Apologist: 'Reality' for evangelicals should include politics

Wednesday, December 13, 2017
 | 
Steve Jordahl (OneNewsNow.com)

two voters marking ballotsSupport for Donald Trump – and now Roy Moore in Alabama – has divided evangelicals. Now we're being warned of an evangelical crisis from a popular Bible teacher.

Beth Moore has generally stayed away from political rants, but this week she tweeted: "We've let evil overtake the entire reputation of evangelicalism. The lust for power is nauseating. Racism, appalling. The arrogance, terrifying. The misogyny so far from Christlikeness, it can't be Christianity."

Beth Moore tweet on evangelicalism (Dec2017) 

The popular author and Bible teacher presumably lays all this at the feet of evangelical support for Donald Trump and Roy Moore.

Evangelical apologist Dr. Alex McFarland spends a good part of his life on the road, interacting with evangelicals of all ages at churches and university campuses around the U.S. He says Moore is just wrong.

McFarland

"I think Beth Moore has created a sound bite that is enticing and sounds pretty good, but I really don't know how you can tie that to reality," he tells OneNewsNow.

"I don't know what America she's talking about," he continues, "because everywhere I go I see Christians who are serving – they're winning the lost, they're living out Christ's Great Commission."

Regarding evangelical support for President Trump and Roy Moore, McFarland says they didn't have much of a choice. "Trump was an infinitely better choice for president than Hillary Clinton would have been," the apologist argues. "[As for] Roy Moore, I don't know all the facts about his past. I do know his accusers have much question around them and their charges."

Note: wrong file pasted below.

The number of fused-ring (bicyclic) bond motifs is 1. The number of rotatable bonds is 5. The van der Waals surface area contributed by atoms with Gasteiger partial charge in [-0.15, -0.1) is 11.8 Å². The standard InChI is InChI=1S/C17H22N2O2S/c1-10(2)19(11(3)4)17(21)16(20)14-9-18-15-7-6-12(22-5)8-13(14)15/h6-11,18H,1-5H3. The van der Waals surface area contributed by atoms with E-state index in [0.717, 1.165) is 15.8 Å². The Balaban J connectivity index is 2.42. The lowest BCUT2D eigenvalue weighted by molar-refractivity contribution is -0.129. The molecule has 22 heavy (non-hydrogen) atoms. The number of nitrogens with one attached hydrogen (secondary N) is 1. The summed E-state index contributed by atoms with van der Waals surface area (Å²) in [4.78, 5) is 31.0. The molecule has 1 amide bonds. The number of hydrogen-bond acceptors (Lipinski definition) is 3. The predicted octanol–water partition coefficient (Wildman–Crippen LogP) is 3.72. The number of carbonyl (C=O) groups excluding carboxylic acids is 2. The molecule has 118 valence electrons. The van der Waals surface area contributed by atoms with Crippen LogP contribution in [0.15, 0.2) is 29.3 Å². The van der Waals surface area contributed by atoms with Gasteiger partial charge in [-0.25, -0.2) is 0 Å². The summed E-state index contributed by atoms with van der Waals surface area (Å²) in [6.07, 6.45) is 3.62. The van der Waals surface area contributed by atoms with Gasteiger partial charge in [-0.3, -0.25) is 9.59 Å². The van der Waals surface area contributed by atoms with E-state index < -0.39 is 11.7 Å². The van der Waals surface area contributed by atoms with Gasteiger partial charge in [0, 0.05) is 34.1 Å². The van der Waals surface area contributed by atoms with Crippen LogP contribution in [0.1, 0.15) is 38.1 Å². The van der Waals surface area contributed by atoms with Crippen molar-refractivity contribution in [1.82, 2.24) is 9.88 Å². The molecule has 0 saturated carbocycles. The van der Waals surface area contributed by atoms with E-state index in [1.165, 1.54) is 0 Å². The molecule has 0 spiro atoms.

McFarland admits being unclear on what Beth Moore actually wants.

"Does she wish that social progressives, [that] liberals were in power?" he wonders. "Because if we have any hope to preserve the Christian America that we've enjoyed for 241 years, it would be that we make our voice heard in Washington."

"With all due respect to Beth Moore," McFarland concludes, "it sounds like the venting of someone who's living in an ivory tower."

Just prior to Election Day 2016, Beth Moore broke ranks with other evangelical leaders who supported Donald Trump, accusing (via Twitter) the then-candidate of "objectifying" women but seeming to ignore Hillary Clinton's treatment of the women who allege Bill Clinton sexually assaulted them.

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